I can remember him standing in the hallway, all sex and smirking. The boy beside him was wide-eyed and trembling, his head jerking side to side as he searched for an escape route. I’ve seen him in situations like this dozens of times, and I will again, different wide-eyed boys and trembling young girls and teachers standing there with a half-smile, more amused than anything. A cuff to the head or an arm playful around his neck makes him stop.
I’d never taken the time to study him like that. I did it then. I discovered his eyes get darker and brighter all at once, that the lines of his body are taut and perfect as he stands poised over his prey. The wide smile that spreads across his face is unlike any expression he ever shows, so antithetical to that small, private smile that peeks out only when he’s happy.
I grabbed his wrist, thin and bony beneath my fingers. “Why don’t you come with me instead?” I asked him. His skin was flushed and hot.
I can tell when the virus turns itself off. Instead of throaty moans it is high, thready gasps and sharp cries. He digs his fingers in my hair and presses his face to my neck. He smells like sweat and soap and apples and cheap spray-on deodorant. He didn’t take his necklace off and it pushes sharp against my chest. Later there will be jagged imprints in my skin and I will idly count the grooves. His glasses lay folded on the nightstand.
He puts his clothes on quickly and apologizes. His face is turned away from mine but I can see the tips of his ears, bright red. I want to press my fingers to the soft, hot skin of his neck, hidden under sex-mussed hair, but I don’t know how to do it. I don’t know what to say. I don’t say anything. He leaves and the tips of his ears are still red.
I see him dozens of times, with a wide-eyed boy or a trembling young girl or a teacher standing there with a half-smile, more amused than anything. Did I start following him, chasing him down the hallways, waiting for it to happen again? I’m with him so often I can’t tell anymore. Maybe. It happens more often lately. I grab his wrist, thin and bony, “come with me,” I say. When we eat lunch together in the cafeteria he pretends like I’ve never done this, like he hasn’t come out of the lust-fog to find me thrusting up inside him. Is it rape if I take his thin wrist in my hand when he’s like this, when he’s out of control and out of his mind and his eyes are darker and brighter all at once? I don’t know. Does he know I’m the one to take his thin wrist in my hand, to tug him along, does he think it’s the other way around? I don’t know that either.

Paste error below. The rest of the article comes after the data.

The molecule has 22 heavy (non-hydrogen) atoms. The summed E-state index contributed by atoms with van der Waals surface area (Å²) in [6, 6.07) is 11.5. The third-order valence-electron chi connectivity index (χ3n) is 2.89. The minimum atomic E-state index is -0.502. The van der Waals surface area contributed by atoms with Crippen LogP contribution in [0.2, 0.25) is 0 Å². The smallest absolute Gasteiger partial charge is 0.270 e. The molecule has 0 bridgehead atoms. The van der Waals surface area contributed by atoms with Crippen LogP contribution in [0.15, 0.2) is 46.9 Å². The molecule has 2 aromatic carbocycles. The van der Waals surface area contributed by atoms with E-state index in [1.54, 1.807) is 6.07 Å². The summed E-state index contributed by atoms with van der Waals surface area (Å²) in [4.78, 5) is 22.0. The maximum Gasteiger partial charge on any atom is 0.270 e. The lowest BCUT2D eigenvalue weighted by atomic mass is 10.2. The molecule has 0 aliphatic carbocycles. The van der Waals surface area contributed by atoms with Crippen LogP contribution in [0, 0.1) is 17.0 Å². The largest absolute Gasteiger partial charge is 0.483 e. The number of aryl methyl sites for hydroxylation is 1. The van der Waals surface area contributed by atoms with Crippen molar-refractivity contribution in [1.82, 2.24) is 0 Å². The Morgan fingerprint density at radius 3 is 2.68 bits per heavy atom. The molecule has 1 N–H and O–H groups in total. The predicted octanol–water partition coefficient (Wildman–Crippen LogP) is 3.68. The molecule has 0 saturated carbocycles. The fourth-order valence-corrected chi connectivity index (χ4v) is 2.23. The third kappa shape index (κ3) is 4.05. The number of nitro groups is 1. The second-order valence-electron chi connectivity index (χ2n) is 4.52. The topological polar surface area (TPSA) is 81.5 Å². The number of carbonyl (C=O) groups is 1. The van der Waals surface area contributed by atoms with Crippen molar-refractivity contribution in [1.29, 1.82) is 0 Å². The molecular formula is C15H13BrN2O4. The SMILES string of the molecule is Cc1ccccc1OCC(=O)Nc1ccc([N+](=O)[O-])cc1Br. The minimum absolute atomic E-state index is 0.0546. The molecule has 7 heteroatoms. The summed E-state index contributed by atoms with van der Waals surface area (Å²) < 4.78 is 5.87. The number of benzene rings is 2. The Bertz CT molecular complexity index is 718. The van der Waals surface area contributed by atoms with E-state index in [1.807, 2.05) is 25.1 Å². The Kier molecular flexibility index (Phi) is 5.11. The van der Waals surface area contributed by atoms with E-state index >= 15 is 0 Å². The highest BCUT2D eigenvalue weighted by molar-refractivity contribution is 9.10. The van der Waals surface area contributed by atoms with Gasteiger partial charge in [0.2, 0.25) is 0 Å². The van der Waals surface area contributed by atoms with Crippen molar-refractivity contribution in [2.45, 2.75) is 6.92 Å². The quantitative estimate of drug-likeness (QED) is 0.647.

I’m addicted to the way the bones of his ribcage feel against the palms of my hands, solid and fragile, so hard beneath the softness of his skin but wound almost delicately around his torso. I’m addicted to the high, thready gasps that fill my empty room in the middle of the afternoon. I’m addicted to grabbing his wrist and pulling him down the hallway, up the elevators, I’m addicted to the smile that peeks out only when he’s happy, I’m addicted to the heat of his breath on my neck and the flushed skin beneath my fingertips. The numbers on my alarm clock flash red, the same color as the tips of his ears when he hastily pulls on his clothes and leaves. I’ve thrown my vest across the clock to hide them. He always apologizes. My fingers never come to rest on his nape.
“We’re different,” Ceasar tells me, his eyes darker and brighter all at once, “but we’re the same, exactly the same, perfectly the same. Do you understand?” I don’t, or maybe I do, I don’t know, I’ve never done this before. I pull him closer and I kiss him. His fingers creep into my hair and his face flushes hot.
We’re in the cafeteria. I grab his wrist, thin and bony beneath my fingers. His eyes are neither dark nor bright, the lines of his body all awkward and wrong. “Come with me,” I tell him, and he lets me lead him to my room like I’ve done this dozens of times before. I can feel his pulse fluttering where my fingertips press against his hot, flushed skin. He smiles that small, private smile that only peeks out when he’s happy. I’m so addicted to that smile, the real smile. I’ve always loved it.